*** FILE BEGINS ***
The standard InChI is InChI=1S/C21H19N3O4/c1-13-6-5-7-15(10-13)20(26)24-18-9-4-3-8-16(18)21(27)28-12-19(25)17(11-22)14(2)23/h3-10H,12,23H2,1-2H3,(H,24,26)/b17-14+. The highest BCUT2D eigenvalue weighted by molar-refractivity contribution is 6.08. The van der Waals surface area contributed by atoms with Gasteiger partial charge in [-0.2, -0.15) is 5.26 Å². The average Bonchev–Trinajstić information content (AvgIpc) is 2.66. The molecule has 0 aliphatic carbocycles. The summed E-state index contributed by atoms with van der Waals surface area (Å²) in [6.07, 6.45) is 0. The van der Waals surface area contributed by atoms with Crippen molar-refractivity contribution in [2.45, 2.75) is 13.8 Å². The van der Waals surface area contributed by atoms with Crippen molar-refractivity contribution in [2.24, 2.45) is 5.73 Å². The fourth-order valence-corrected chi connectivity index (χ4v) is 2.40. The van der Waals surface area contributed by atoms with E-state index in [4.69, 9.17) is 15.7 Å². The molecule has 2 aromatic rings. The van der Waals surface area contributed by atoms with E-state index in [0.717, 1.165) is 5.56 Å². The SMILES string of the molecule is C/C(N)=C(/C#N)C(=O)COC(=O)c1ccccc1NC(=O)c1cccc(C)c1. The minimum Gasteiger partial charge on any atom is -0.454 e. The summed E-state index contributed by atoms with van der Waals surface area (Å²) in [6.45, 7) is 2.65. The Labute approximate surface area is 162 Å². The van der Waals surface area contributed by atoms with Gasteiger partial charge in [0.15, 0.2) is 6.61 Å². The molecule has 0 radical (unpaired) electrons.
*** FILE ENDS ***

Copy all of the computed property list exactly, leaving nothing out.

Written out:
The standard InChI is InChI=1S/C21H19N3O4/c1-13-6-5-7-15(10-13)20(26)24-18-9-4-3-8-16(18)21(27)28-12-19(25)17(11-22)14(2)23/h3-10H,12,23H2,1-2H3,(H,24,26)/b17-14+. The highest BCUT2D eigenvalue weighted by molar-refractivity contribution is 6.08. The van der Waals surface area contributed by atoms with Gasteiger partial charge in [-0.2, -0.15) is 5.26 Å². The average Bonchev–Trinajstić information content (AvgIpc) is 2.66. The molecule has 0 aliphatic carbocycles. The summed E-state index contributed by atoms with van der Waals surface area (Å²) in [6.07, 6.45) is 0. The van der Waals surface area contributed by atoms with Crippen molar-refractivity contribution in [2.45, 2.75) is 13.8 Å². The van der Waals surface area contributed by atoms with Crippen molar-refractivity contribution in [2.24, 2.45) is 5.73 Å². The fourth-order valence-corrected chi connectivity index (χ4v) is 2.40. The van der Waals surface area contributed by atoms with E-state index in [4.69, 9.17) is 15.7 Å². The molecule has 2 aromatic rings. The van der Waals surface area contributed by atoms with E-state index in [0.717, 1.165) is 5.56 Å². The SMILES string of the molecule is C/C(N)=C(/C#N)C(=O)COC(=O)c1ccccc1NC(=O)c1cccc(C)c1. The minimum Gasteiger partial charge on any atom is -0.454 e. The summed E-state index contributed by atoms with van der Waals surface area (Å²) in [6.45, 7) is 2.65. The Labute approximate surface area is 162 Å². The van der Waals surface area contributed by atoms with Gasteiger partial charge in [0.15, 0.2) is 6.61 Å². The molecule has 0 radical (unpaired) electrons.